by Thomas Tudehope, Global Head of Policy at Luno
While much of recent focus has been on the machinations at the top of the Conservative party, there has been a very important step towards effective regulation of cryptocurrency in the UK.
Crypto is an increasingly significant sector, attracting millions of pounds in investment and creating tens of thousands of jobs – while nearly 20% of UK adults hold some cryptocurrency.
Just last week the UK was named the biggest crypto economy in Europe, accounting for $233 billion in raw transaction value from July 2021 to June 2022.
The Government amendments to the Financial Services and Markets Bill – passed in the Commons yesterday before heading to the House of Lords – will allow for the introduction of a full comprehensive regulatory regime for crypto. City Minister Andrew Griffith has moved at pace upon taking office, and his action has been widely welcomed by the industry as it signals a move away from the piecemeal approach to regulation.
While this is the very start of the process, the UK is now in a position to grasp the opportunities that crypto presents and catch up on the advances already made in this area in the EU through MiCA.
As the former Chancellor, and now Prime Minister, Rishi Sunak said “regulating effectively” will give crypto firms “the confidence they need to think and invest long-term” and ensure that “the businesses of tomorrow – and the jobs they create – [are] here in the UK”.
These amendments- will give policymakers the ability to introduce a regulatory regime for crypto if they want to under the Designated Activities Regime. It is not the regulatory framework itself.
Over the coming months, we look forward to working closely with policymakers as they start shaping the specific rules and regulations.
There are lots of international precedents that officials could look to as they begin this process. Singapore, where Luno has a full crypto licence, introduced its regime in 2019, while the EU’s MiCA regulation is about to be passed by Brussels.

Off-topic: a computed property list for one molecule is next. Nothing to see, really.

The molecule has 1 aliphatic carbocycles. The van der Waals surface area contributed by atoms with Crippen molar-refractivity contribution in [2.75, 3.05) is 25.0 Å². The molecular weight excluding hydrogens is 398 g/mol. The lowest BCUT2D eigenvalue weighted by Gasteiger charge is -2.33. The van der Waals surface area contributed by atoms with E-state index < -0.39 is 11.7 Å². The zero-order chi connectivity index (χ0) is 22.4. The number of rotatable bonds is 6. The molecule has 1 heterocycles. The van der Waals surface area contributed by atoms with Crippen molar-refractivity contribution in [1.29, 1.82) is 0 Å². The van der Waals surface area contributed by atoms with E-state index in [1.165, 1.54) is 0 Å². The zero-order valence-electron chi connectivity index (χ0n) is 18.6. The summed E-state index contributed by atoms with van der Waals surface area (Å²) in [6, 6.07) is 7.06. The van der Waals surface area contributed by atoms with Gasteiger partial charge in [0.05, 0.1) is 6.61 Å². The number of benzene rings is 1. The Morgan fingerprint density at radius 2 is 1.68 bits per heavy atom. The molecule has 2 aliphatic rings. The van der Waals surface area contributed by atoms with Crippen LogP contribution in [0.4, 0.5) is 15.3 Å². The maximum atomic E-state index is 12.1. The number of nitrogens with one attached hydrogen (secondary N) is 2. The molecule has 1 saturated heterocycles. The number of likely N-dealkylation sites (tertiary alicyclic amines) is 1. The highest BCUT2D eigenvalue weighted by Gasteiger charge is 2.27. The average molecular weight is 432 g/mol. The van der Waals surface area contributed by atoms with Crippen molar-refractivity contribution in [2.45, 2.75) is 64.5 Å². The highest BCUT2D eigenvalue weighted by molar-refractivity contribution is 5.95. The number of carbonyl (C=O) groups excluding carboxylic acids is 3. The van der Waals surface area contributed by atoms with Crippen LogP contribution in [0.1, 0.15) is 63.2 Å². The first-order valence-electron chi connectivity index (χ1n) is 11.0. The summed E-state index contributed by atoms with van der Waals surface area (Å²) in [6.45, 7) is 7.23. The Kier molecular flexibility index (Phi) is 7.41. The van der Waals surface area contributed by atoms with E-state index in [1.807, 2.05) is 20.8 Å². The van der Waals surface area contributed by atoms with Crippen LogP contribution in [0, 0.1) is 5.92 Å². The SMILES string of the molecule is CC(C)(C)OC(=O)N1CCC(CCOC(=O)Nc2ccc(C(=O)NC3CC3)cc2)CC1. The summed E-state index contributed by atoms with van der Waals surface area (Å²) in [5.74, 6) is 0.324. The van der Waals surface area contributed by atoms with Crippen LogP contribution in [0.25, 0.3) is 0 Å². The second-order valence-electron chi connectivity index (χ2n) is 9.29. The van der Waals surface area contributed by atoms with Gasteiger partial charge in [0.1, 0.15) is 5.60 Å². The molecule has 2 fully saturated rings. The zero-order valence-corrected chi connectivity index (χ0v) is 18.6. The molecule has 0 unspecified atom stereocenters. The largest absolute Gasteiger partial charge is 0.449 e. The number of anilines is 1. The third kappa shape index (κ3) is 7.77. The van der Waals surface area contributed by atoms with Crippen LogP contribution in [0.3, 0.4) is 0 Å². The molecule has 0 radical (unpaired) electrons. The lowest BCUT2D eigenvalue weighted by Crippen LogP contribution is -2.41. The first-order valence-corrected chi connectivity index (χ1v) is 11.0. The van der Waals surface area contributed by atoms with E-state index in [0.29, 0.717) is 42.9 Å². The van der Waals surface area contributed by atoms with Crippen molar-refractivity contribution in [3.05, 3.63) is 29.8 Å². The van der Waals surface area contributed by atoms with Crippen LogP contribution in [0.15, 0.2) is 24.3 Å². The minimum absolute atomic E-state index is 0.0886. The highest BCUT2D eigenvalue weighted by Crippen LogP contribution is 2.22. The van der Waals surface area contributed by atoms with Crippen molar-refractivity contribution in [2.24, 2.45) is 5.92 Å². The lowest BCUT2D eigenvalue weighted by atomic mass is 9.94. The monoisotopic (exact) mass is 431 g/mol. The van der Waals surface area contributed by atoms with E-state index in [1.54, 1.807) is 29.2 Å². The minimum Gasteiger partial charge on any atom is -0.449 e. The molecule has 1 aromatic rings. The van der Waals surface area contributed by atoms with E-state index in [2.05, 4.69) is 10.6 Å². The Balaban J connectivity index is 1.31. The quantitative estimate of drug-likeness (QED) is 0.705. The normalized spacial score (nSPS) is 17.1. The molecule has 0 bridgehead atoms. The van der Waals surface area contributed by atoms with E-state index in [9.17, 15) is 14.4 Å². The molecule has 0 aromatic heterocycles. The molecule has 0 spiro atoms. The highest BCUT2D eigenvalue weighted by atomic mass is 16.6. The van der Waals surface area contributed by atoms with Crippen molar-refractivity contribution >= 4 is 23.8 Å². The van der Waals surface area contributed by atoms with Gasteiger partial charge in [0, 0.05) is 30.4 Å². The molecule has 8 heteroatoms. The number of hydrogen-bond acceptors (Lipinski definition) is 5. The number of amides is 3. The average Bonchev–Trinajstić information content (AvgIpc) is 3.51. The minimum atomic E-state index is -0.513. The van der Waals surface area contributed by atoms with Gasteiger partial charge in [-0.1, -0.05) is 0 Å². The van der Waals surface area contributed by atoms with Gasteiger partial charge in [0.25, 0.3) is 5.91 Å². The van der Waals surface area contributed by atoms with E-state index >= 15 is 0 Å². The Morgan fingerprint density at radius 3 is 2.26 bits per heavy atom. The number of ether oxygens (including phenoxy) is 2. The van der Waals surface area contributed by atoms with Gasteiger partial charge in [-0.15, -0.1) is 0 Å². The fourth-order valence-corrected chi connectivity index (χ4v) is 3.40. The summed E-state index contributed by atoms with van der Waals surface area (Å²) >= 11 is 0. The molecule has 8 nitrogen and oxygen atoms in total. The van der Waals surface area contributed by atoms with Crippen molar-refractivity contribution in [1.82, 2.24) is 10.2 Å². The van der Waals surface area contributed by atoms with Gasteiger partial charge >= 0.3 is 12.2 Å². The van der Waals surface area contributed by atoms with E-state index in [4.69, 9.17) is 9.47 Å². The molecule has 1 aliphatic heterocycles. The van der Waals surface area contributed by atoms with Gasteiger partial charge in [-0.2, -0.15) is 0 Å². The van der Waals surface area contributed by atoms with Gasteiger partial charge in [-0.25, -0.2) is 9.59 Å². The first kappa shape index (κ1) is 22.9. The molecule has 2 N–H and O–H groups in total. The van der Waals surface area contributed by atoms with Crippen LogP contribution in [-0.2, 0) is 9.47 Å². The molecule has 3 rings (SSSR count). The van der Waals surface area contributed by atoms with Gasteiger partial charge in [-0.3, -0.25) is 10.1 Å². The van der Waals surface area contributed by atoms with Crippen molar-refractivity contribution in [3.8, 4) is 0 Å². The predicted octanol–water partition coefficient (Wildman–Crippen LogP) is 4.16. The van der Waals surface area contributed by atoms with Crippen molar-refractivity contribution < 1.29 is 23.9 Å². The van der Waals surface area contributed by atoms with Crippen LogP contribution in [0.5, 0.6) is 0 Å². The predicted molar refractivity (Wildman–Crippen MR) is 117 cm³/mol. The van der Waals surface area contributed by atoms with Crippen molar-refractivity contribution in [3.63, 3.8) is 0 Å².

From Luno’s experience of operating across 40 countries, we’ve found that the best regimes place consumer protections at their core. It is also important that all types of ‘crypto asset service provider’ (CASP) are within scope, rather than focusing on just one part of the sector.
These tough regulatory regimes and innovation are not mutually exclusive. Consumer protection is a prerequisite for trust, which is necessary for widespread adoption, which in turn is a prerequisite for commercial success and innovation.
Aside from strong, bank-like, consumer protection requirements, we would urge policymakers include a full suite of conduct and governance rules to ensure that CASPs are well managed. There also need to be standards set for outsourcing, cybersecurity and data protection.
With the UK firmly rooted as a world leading fintech hub and crypto adoption continuing to rise, it’s the right time for the government to take action on crypto regulation. Consumers need to be protected and businesses require certainty.
These amendments are a great step in the right direction. A holistic regulatory framework will unleash innovation in the sector, help to create thousands more highly-skilled jobs, and attract significant investment into the UK.